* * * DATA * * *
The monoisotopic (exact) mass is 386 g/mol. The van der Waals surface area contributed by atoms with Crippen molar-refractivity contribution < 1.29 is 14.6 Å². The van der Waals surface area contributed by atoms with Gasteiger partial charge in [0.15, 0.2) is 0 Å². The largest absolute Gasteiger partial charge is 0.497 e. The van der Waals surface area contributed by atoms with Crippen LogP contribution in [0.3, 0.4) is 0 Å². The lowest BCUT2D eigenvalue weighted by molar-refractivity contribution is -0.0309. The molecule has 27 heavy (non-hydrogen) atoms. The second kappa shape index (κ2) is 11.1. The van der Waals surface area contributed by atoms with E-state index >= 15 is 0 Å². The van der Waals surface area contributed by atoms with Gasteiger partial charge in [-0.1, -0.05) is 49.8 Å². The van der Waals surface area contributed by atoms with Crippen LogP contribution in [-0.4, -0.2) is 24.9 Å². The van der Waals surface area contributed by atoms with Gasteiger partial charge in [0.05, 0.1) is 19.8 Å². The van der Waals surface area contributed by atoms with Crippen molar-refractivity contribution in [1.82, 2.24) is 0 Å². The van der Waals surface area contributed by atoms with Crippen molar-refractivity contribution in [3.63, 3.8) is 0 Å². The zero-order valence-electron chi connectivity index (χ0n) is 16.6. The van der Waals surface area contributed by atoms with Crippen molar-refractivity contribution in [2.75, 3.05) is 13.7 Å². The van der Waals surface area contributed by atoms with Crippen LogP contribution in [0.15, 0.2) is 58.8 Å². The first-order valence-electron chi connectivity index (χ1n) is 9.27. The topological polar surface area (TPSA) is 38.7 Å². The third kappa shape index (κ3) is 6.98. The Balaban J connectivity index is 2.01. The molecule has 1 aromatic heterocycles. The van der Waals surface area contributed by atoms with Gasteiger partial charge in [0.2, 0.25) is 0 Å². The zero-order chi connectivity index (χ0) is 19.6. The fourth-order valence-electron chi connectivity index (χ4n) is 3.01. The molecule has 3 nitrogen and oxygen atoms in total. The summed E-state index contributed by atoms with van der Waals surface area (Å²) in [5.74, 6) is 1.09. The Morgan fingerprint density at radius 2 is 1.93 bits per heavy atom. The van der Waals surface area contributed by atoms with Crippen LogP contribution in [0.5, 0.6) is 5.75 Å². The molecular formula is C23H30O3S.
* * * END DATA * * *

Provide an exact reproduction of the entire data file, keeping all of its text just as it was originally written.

The monoisotopic (exact) mass is 386 g/mol. The van der Waals surface area contributed by atoms with Crippen molar-refractivity contribution < 1.29 is 14.6 Å². The van der Waals surface area contributed by atoms with Gasteiger partial charge in [0.15, 0.2) is 0 Å². The largest absolute Gasteiger partial charge is 0.497 e. The van der Waals surface area contributed by atoms with Crippen LogP contribution in [0.3, 0.4) is 0 Å². The lowest BCUT2D eigenvalue weighted by molar-refractivity contribution is -0.0309. The molecule has 27 heavy (non-hydrogen) atoms. The second kappa shape index (κ2) is 11.1. The van der Waals surface area contributed by atoms with E-state index >= 15 is 0 Å². The van der Waals surface area contributed by atoms with Gasteiger partial charge in [-0.1, -0.05) is 49.8 Å². The van der Waals surface area contributed by atoms with Crippen LogP contribution in [-0.4, -0.2) is 24.9 Å². The van der Waals surface area contributed by atoms with Gasteiger partial charge in [0.05, 0.1) is 19.8 Å². The van der Waals surface area contributed by atoms with Crippen molar-refractivity contribution in [1.82, 2.24) is 0 Å². The van der Waals surface area contributed by atoms with Crippen molar-refractivity contribution in [3.63, 3.8) is 0 Å². The zero-order valence-electron chi connectivity index (χ0n) is 16.6. The van der Waals surface area contributed by atoms with Crippen molar-refractivity contribution in [2.75, 3.05) is 13.7 Å². The van der Waals surface area contributed by atoms with Crippen LogP contribution in [0.15, 0.2) is 58.8 Å². The first-order valence-electron chi connectivity index (χ1n) is 9.27. The topological polar surface area (TPSA) is 38.7 Å². The third kappa shape index (κ3) is 6.98. The Balaban J connectivity index is 2.01. The molecule has 1 aromatic heterocycles. The van der Waals surface area contributed by atoms with Gasteiger partial charge in [0.2, 0.25) is 0 Å². The zero-order chi connectivity index (χ0) is 19.6. The fourth-order valence-electron chi connectivity index (χ4n) is 3.01. The molecule has 3 nitrogen and oxygen atoms in total. The summed E-state index contributed by atoms with van der Waals surface area (Å²) in [5.74, 6) is 1.09. The Morgan fingerprint density at radius 2 is 1.93 bits per heavy atom. The van der Waals surface area contributed by atoms with Crippen LogP contribution in [0.5, 0.6) is 5.75 Å². The molecular formula is C23H30O3S.